Sunday, December 29, 2013
Breaking Open the Scriptures Scriptures for January 5th: Isaiah 60:1-6; Psalm 72:1-7, 10-14; Ephesians 3:1-12; Matthew 2:1-12 Theme: Epiphany – Discovering Christ Anew; Song: This Little Light of Mine Isaiah: The entire story of Isaiah is the story of the story of moving from exile to freedom, from oppression to well being, from darkness to lightness. This entire story covers 500 years of history. Chapter 60 is part of the ending. People are assured that the “thick Darkness” is about to dissipate. The people who have been thrown out of their land are returning home for the last time. They have dreamed of home, but when they get there, everything is in shambles, everything must be put back together, the future is present, but it looks bleak. Isaiah gives words of encouragement, because while in the midst of darkness the world changed, the world opened up, trade became more affluent. That meant things were getting better, the world would come and help the Israelites rebuild their land, they just had to be patient and see the light present in their lives. We too are a people who live in great darkness. We too are wondering where are hope comes from. The world is changing today, and it is changing for the better. When our light comes and frees us from the darkness, we have to be ready to rejoice in God. Matthew: Last week we heard to horrible side of the story – Herod heard that the wise men had fooled him and not told him when the baby Jesus arrived, so the babies family had to flee to Egypt to escape danger. This week we hear the good news of that story. The wise men visit the baby and bring him gifts fit for a king. This is the basis of the 12 days of Christmas – the difference between when Jesus was born into the world and when the three kings came to acknowledge his birth. This is the time between December 25th and January 6th. It helps us to realize that in our lives there is a period of time between when we are healed and when we realize that we are healed. When we eat, there is a time between when we have eaten enough and when our brains finally realize that we have eaten enough. It sometimes takes us awhile to truly get the significance of the events in our lives – and yet change does come, things get better. Questions: How do you feel about darkness? Are you comfortable, or do you have to wait for the light? What are the signs in your life that things are getting better? What things do you need to take notice of? What is God trying to show you in your life that you have not seen before? Who are the people who are reaching out to help you, how are you treating them?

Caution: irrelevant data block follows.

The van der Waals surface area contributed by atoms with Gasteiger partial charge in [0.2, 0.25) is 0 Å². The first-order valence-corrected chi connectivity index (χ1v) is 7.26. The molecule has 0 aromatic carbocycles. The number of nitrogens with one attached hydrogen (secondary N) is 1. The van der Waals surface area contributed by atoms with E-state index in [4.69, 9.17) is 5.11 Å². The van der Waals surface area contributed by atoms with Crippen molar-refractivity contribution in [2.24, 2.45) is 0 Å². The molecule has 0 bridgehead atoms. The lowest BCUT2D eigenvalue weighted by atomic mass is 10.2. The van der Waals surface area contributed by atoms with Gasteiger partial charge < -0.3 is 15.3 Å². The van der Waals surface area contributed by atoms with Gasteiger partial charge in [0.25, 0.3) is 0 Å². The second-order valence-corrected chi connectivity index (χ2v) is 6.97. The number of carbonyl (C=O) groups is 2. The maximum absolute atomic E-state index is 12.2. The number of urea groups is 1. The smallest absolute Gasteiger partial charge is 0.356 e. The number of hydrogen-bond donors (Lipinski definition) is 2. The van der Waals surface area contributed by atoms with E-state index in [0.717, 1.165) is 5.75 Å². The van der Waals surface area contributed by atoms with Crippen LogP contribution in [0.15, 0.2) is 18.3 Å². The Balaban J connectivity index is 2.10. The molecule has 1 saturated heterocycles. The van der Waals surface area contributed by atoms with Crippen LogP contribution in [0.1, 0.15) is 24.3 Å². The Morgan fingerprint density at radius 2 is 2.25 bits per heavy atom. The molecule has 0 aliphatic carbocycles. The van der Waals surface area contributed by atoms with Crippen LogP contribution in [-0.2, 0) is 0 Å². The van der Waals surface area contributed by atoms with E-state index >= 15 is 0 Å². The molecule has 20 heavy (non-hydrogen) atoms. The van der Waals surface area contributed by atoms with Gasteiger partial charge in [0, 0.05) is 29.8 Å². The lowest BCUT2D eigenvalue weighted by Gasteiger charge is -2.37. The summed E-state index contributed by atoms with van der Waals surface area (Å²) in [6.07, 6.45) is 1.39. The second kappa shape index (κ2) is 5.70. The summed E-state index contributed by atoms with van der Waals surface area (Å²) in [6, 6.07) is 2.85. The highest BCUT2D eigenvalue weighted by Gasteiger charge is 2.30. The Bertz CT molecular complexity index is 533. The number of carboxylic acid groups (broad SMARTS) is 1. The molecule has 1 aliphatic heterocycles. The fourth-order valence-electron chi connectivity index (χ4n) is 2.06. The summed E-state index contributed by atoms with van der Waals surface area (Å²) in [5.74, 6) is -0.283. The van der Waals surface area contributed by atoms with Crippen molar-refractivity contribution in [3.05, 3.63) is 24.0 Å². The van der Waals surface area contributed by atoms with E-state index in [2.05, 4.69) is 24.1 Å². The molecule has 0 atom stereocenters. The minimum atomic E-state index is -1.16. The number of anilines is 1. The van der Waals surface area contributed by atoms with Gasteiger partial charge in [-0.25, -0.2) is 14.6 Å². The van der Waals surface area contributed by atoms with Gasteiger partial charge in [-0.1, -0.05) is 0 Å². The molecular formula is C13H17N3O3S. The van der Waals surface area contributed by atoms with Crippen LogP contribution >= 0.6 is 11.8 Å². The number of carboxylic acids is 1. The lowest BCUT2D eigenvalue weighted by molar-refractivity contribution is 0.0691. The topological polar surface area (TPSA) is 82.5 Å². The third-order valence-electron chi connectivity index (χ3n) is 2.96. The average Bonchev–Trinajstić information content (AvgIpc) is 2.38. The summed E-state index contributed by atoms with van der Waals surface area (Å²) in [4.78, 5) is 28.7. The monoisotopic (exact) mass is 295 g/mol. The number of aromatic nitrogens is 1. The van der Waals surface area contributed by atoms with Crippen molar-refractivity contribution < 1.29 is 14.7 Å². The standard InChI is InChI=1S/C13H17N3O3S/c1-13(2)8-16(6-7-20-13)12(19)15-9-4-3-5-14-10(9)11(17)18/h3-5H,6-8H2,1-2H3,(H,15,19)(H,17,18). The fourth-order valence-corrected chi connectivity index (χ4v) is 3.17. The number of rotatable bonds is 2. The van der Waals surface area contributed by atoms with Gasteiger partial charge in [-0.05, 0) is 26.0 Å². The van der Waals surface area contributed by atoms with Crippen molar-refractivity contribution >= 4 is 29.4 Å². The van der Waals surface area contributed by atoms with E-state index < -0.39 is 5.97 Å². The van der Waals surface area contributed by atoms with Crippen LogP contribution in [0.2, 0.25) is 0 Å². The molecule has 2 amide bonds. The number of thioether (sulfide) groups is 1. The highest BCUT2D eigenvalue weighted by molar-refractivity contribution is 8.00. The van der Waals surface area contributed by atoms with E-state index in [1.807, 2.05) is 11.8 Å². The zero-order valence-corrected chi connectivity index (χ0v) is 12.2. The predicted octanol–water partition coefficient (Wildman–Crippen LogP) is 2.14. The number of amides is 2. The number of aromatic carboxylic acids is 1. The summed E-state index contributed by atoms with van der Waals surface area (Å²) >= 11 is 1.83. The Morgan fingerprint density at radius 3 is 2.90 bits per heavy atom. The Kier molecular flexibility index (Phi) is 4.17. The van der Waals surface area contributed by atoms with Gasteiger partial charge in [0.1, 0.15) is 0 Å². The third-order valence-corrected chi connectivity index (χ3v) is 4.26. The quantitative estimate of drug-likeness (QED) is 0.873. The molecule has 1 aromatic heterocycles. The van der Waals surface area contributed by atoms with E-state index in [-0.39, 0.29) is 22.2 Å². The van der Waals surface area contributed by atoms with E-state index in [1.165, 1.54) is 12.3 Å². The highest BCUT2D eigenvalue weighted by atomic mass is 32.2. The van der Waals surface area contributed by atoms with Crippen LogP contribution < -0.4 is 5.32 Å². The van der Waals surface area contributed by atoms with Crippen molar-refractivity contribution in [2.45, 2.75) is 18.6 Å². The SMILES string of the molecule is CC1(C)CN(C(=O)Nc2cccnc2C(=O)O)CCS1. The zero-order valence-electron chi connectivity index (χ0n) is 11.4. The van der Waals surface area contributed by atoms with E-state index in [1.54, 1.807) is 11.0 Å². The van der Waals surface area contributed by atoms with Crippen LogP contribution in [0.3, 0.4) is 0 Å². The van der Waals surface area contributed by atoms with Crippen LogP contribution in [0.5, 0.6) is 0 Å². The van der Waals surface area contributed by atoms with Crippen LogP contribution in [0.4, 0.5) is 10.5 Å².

Sunday, December 1, 2013
Breaking Open the Scriptures Scriptures for December 8th: Isaiah 11:1-10; Psalm 72: 1-7, 18-19; Romans 15:4-13; Matthew 3:1-12; Lo, How a Rose E’er Blooming UMH 216; theme: Second Sunday of Advent Romans: We are studying the book of Romans for our bible study. And the first thing that we learned, is the Paul always considered himself to be a jew, who was given the task to include gentiles into the family of God. One of his major task for the urban Roman task was to make sure that these groups could put their differences aside and live as one, so diversity has been a major theme of the church for years. He was trying to teach the jews to learn to accept the gentiles, in spite of their upbringing. Today we still struggle with the same issues. The gentiles of today are the homeless, the needy, the unchurched. We say that we want to church to grow, but ideally, we want to attract people who are able to give their tithes, and who are well mannered. We don’t want people who step out of line, who are hard to control. The word gentile meant – barbarian. Someone who did not have manners, and did not fit in the genteel society. So Paul still has a message for us – the church is for the gentile and the jew, the church is for everyone who comes to our door. Matthew: Last week we talked about the second coming of Jesus, today we move on to the story of John the Baptist. Last week the theme was hope in the midst of darkness, this week the theme is about the righteousness of God (and the wrongness of man). This week, advent gets personal and reminds us that we are sinners. And that in order to live in God’s world we have to repent of our sins. We have to know what our sins are, and we have to be willing to do something about them. The world to come, is not a world where sinners are welcome. John is just an ordinary man with an extraordinary message. He is telling us that one who is extraordinary is coming to do the work of letting us into a new world, but before he can help us, we have to be able to help ourselves. We have to be able to ask for help. And we need to prepare ourselves to go to the rivers edge to be cleaned. For advent, you may clean the house, you may clean the church, but did you clean out your soul in preparation for something new that God will do in your life? Questions: What are you doing for advent in order to cleanse your soul? What justice issues does God need to address this year? Who are the gentiles that need to know that they are welcome and accepted in the church? How can we strive to be a more accepting church?